Utah’s caucus shows that character counts to local voters. The two candidates most suspect on issues of character, and also the clear front runners for their parties based on other primaries to date, received the least amount of votes from a historically large turnout. Signs are pointing to no Republican candidate achieving a needed majority. An open convention in July spells big trouble for the Republicans if bait and switch games are planned by the party elite. Either one of the Democrat candidates spells big trouble for the future of America in general. How in the world is this mess going to be straightened out? Let’s look at each conundrum.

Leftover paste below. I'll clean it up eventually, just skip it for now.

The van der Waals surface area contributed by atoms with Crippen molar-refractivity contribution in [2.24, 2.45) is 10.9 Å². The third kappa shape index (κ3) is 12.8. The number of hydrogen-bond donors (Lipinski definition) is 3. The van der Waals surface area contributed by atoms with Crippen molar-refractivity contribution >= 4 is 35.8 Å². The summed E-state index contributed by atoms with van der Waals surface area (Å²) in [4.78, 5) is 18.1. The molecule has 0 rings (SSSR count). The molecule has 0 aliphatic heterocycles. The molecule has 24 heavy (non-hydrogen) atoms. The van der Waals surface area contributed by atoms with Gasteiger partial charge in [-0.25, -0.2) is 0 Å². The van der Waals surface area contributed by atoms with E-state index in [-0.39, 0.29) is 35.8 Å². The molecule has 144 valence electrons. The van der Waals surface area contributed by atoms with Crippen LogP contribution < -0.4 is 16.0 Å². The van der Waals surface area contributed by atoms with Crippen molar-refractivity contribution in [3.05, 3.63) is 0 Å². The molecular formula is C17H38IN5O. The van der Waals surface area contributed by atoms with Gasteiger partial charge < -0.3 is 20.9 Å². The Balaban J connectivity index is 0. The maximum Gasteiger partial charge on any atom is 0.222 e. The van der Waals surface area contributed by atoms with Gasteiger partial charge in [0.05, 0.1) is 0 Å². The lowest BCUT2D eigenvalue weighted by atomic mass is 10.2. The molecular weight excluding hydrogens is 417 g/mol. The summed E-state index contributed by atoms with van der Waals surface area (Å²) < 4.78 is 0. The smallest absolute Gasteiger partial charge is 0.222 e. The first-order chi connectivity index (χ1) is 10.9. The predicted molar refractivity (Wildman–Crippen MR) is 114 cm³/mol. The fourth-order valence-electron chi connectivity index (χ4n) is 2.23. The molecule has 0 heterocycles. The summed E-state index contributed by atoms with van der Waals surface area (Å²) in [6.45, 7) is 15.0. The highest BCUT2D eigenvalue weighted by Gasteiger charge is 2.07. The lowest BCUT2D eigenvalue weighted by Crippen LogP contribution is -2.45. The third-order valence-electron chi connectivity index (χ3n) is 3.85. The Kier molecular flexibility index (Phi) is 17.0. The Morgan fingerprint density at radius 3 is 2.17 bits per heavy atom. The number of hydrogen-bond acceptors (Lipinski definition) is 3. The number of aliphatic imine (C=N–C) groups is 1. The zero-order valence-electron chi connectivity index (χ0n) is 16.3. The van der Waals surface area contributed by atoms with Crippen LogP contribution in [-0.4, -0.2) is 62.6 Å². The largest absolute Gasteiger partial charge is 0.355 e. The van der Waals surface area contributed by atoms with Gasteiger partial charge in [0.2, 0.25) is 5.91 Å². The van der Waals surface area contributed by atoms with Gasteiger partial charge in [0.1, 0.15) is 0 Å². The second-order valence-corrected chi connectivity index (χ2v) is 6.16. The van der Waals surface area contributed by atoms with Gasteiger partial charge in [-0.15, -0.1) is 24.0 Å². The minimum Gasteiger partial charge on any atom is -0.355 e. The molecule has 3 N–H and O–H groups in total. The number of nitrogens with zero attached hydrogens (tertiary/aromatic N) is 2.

With the path to a required number of delegates looking uncertain for anyone on the Republican side at this point, and with Donald Trump holding a decided lead in number of delegates, the prospects of an open convention loom large. Mitt Romney was robo-calling delegates in Ohio for John Kasich and in Florida for Marco Rubio prior to last Tuesday’s primary. We see how that worked out. Rubio is gone and Kasich is sticking around to further fracture the delegate count after carrying his likely one and only home state. The so-called establishment is pining for ABT, Anything But Trump. However, if Mr. Trump enters July with the clear majority of delegates over any other candidates but not an outright majority, and is outmaneuvered in the convention, count on the real chaos to begin. Cruz, Kasich or dark horse, it matters not.